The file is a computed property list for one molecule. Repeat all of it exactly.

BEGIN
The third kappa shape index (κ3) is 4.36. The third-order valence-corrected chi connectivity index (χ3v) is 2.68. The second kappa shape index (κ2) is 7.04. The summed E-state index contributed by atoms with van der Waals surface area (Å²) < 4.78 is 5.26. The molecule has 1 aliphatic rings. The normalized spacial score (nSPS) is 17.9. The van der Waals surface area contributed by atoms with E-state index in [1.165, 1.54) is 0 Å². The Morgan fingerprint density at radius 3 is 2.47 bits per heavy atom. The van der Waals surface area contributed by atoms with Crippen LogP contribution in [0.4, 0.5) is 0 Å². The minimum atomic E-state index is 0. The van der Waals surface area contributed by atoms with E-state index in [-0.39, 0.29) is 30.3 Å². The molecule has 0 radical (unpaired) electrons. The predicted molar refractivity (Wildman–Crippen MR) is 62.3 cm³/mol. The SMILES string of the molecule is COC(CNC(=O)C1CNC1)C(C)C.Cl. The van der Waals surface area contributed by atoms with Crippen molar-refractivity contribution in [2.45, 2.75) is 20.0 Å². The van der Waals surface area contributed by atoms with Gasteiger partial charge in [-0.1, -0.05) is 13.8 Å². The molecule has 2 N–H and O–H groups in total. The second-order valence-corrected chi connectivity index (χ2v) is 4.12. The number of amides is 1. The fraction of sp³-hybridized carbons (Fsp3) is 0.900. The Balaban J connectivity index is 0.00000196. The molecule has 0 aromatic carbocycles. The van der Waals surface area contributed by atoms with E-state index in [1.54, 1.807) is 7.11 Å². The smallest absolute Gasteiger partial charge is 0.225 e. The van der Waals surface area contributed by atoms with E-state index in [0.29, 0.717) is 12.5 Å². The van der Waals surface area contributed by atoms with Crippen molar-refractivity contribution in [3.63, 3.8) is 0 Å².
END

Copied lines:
The third kappa shape index (κ3) is 4.36. The third-order valence-corrected chi connectivity index (χ3v) is 2.68. The second kappa shape index (κ2) is 7.04. The summed E-state index contributed by atoms with van der Waals surface area (Å²) < 4.78 is 5.26. The molecule has 1 aliphatic rings. The normalized spacial score (nSPS) is 17.9. The van der Waals surface area contributed by atoms with E-state index in [1.165, 1.54) is 0 Å². The Morgan fingerprint density at radius 3 is 2.47 bits per heavy atom. The van der Waals surface area contributed by atoms with Crippen LogP contribution in [0.4, 0.5) is 0 Å². The minimum atomic E-state index is 0. The van der Waals surface area contributed by atoms with E-state index in [-0.39, 0.29) is 30.3 Å². The molecule has 0 radical (unpaired) electrons. The predicted molar refractivity (Wildman–Crippen MR) is 62.3 cm³/mol. The SMILES string of the molecule is COC(CNC(=O)C1CNC1)C(C)C.Cl. The van der Waals surface area contributed by atoms with Crippen molar-refractivity contribution in [2.45, 2.75) is 20.0 Å². The van der Waals surface area contributed by atoms with Gasteiger partial charge in [-0.1, -0.05) is 13.8 Å². The molecule has 2 N–H and O–H groups in total. The second-order valence-corrected chi connectivity index (χ2v) is 4.12. The number of amides is 1. The fraction of sp³-hybridized carbons (Fsp3) is 0.900. The Balaban J connectivity index is 0.00000196. The molecule has 0 aromatic carbocycles. The van der Waals surface area contributed by atoms with E-state index in [1.54, 1.807) is 7.11 Å². The smallest absolute Gasteiger partial charge is 0.225 e. The van der Waals surface area contributed by atoms with E-state index in [0.29, 0.717) is 12.5 Å². The van der Waals surface area contributed by atoms with Crippen molar-refractivity contribution in [3.63, 3.8) is 0 Å².